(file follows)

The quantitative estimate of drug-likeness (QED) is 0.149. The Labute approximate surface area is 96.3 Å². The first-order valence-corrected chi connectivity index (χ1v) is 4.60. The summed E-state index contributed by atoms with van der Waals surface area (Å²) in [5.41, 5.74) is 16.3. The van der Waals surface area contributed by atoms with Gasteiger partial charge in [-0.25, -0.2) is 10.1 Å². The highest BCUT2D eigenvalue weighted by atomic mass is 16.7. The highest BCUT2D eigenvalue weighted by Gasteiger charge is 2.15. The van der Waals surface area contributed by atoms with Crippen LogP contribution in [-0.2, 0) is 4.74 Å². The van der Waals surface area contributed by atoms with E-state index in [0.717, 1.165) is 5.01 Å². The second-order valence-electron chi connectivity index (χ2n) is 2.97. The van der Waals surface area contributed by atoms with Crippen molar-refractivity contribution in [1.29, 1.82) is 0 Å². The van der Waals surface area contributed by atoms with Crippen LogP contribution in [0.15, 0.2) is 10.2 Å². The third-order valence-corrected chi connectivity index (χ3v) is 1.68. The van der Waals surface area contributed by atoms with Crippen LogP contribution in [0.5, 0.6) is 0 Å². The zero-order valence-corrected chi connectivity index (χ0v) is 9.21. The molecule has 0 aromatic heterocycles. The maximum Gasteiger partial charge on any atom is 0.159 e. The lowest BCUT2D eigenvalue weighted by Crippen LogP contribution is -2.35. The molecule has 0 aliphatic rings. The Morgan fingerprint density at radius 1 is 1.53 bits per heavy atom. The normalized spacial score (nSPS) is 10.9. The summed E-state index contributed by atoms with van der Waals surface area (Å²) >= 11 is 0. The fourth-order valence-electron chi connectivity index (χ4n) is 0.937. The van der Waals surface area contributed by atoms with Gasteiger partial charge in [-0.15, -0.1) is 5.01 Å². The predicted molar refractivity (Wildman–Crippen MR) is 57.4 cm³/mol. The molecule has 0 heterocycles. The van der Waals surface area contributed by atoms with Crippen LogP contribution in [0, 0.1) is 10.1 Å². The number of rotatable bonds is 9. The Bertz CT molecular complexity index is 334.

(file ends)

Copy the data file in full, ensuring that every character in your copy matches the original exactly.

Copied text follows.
The quantitative estimate of drug-likeness (QED) is 0.149. The Labute approximate surface area is 96.3 Å². The first-order valence-corrected chi connectivity index (χ1v) is 4.60. The summed E-state index contributed by atoms with van der Waals surface area (Å²) in [5.41, 5.74) is 16.3. The van der Waals surface area contributed by atoms with Gasteiger partial charge in [-0.25, -0.2) is 10.1 Å². The highest BCUT2D eigenvalue weighted by atomic mass is 16.7. The highest BCUT2D eigenvalue weighted by Gasteiger charge is 2.15. The van der Waals surface area contributed by atoms with Crippen LogP contribution in [-0.2, 0) is 4.74 Å². The van der Waals surface area contributed by atoms with E-state index in [0.717, 1.165) is 5.01 Å². The second-order valence-electron chi connectivity index (χ2n) is 2.97. The van der Waals surface area contributed by atoms with Crippen molar-refractivity contribution in [1.29, 1.82) is 0 Å². The van der Waals surface area contributed by atoms with Crippen LogP contribution in [0.15, 0.2) is 10.2 Å². The third-order valence-corrected chi connectivity index (χ3v) is 1.68. The van der Waals surface area contributed by atoms with Crippen LogP contribution in [0.5, 0.6) is 0 Å². The zero-order valence-corrected chi connectivity index (χ0v) is 9.21. The molecule has 0 aromatic heterocycles. The maximum Gasteiger partial charge on any atom is 0.159 e. The lowest BCUT2D eigenvalue weighted by Crippen LogP contribution is -2.35. The molecule has 0 aliphatic rings. The Morgan fingerprint density at radius 1 is 1.53 bits per heavy atom. The normalized spacial score (nSPS) is 10.9. The summed E-state index contributed by atoms with van der Waals surface area (Å²) >= 11 is 0. The fourth-order valence-electron chi connectivity index (χ4n) is 0.937. The van der Waals surface area contributed by atoms with Gasteiger partial charge in [-0.15, -0.1) is 5.01 Å². The predicted molar refractivity (Wildman–Crippen MR) is 57.4 cm³/mol. The molecule has 0 heterocycles. The van der Waals surface area contributed by atoms with Crippen LogP contribution in [0, 0.1) is 10.1 Å². The number of rotatable bonds is 9. The Bertz CT molecular complexity index is 334.